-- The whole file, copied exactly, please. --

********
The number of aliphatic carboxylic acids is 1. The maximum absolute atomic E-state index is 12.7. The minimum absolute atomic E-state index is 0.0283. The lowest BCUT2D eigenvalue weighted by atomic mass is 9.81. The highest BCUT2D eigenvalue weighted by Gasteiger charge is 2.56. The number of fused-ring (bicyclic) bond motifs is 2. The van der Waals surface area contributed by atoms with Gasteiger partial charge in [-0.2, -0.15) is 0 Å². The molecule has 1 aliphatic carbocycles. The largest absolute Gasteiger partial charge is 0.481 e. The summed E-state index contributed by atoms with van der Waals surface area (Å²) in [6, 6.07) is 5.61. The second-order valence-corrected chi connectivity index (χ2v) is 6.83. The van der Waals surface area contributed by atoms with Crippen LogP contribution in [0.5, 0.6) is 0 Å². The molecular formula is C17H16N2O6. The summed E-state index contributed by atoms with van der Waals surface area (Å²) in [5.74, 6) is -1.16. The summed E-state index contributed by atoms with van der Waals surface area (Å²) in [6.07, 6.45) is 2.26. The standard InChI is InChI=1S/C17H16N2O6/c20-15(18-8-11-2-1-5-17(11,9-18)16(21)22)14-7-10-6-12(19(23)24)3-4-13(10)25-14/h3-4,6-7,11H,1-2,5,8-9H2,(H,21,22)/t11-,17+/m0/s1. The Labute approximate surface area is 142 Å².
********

The number of aliphatic carboxylic acids is 1. The maximum absolute atomic E-state index is 12.7. The minimum absolute atomic E-state index is 0.0283. The lowest BCUT2D eigenvalue weighted by atomic mass is 9.81. The highest BCUT2D eigenvalue weighted by Gasteiger charge is 2.56. The number of fused-ring (bicyclic) bond motifs is 2. The van der Waals surface area contributed by atoms with Gasteiger partial charge in [-0.2, -0.15) is 0 Å². The molecule has 1 aliphatic carbocycles. The largest absolute Gasteiger partial charge is 0.481 e. The summed E-state index contributed by atoms with van der Waals surface area (Å²) in [6, 6.07) is 5.61. The second-order valence-corrected chi connectivity index (χ2v) is 6.83. The van der Waals surface area contributed by atoms with Crippen LogP contribution in [0.5, 0.6) is 0 Å². The molecular formula is C17H16N2O6. The summed E-state index contributed by atoms with van der Waals surface area (Å²) in [5.74, 6) is -1.16. The summed E-state index contributed by atoms with van der Waals surface area (Å²) in [6.07, 6.45) is 2.26. The standard InChI is InChI=1S/C17H16N2O6/c20-15(18-8-11-2-1-5-17(11,9-18)16(21)22)14-7-10-6-12(19(23)24)3-4-13(10)25-14/h3-4,6-7,11H,1-2,5,8-9H2,(H,21,22)/t11-,17+/m0/s1. The Labute approximate surface area is 142 Å².